Pakistan's ousted premier Nawaz Sharif is expected to regain the leadership of his PML-N party next week under a proposed new law that will allow a disqualified legislator to head a political party.
Pakistan’s ousted premier Nawaz Sharif is expected to regain the leadership of his PML-N party next week under a proposed new law that will allow a disqualified legislator to head a political party. Sharif, 67, had to step down as the chief of the Pakistan Muslim League-Nawaz (PML-N) after he was disqualified as premier by the Supreme Court on July 28 in the Panama Papers scandal. Senate, upper house of parliament, passed Electoral Reforms Bill 2017 on September 22 that has a clause that any person other than a civil servant can hold any position within a party.
The new law has deleted the condition that said only those qualified to become members of parliament can hold leadership position within political parties.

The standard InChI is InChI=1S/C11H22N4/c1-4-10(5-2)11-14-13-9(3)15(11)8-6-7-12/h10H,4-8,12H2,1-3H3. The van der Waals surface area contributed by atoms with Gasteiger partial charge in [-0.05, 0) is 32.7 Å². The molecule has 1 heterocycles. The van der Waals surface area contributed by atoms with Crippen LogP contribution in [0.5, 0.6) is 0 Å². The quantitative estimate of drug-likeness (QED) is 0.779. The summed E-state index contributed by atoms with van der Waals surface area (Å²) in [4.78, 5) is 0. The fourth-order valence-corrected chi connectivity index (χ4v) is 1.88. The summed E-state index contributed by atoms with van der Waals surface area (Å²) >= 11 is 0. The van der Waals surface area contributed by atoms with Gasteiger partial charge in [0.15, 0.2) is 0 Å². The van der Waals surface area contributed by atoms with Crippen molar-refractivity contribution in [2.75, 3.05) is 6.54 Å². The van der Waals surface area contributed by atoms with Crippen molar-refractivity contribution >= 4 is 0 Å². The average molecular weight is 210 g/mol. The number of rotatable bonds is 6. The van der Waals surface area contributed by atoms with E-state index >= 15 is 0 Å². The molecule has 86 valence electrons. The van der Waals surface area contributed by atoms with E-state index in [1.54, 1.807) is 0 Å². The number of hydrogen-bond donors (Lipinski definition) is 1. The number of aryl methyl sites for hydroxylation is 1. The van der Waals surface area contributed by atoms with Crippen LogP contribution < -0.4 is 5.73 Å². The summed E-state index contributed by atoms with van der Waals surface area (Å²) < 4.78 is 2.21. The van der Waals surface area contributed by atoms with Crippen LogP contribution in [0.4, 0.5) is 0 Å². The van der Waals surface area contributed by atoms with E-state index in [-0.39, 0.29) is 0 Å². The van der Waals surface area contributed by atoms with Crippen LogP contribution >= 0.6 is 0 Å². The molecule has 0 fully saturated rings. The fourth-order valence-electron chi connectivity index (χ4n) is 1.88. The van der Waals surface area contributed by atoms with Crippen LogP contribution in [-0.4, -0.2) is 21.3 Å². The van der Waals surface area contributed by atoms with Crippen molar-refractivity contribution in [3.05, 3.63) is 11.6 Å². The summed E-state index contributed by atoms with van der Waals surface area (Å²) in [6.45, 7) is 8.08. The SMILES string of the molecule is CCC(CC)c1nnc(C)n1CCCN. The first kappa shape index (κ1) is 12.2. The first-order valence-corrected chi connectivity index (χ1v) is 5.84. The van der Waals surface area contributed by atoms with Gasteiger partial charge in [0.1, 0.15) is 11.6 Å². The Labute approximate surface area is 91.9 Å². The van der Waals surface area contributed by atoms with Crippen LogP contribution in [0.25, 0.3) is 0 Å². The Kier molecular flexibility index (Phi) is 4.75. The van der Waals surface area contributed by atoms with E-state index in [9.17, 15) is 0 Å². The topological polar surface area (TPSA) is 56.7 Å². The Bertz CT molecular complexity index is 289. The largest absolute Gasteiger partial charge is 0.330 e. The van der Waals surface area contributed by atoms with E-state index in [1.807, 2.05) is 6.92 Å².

According to Minister for Climate Change Mushahidullah Khan, the new law will be presented in the lower house or National Assembly on Monday where it is expected to be passed easily as PML-N has the majority in the house. Once passed by both houses, the bill would go to president and become a law after his signature. A meeting of the PML-N’s General Council will be held on October 2 to amend the party constitution that barred a disqualified person from holding any party office, according to Khan.
Before the General Council, a meeting of PML-N central working committee (CWC) would be held. Both — the CWC and General Council — would elect the new president on October 3. The PML-N is hopeful to complete the process of enactment and changes in the laws by October 3. With all legal hurdles removed by that time, Sharif is expected to be easily elected as president.
Though, he is still barred from becoming a lawmaker or prime minister, he would be able to control the party and all other aspects of the politics in the country through his handpicked prime minister, ministers and other appointees. However, the amendment to the laws is expected to be challenged by the opposition parties in the Supreme Court. Any effective intervention and decision by the top court against the new law may scuttle the plans of PML-N.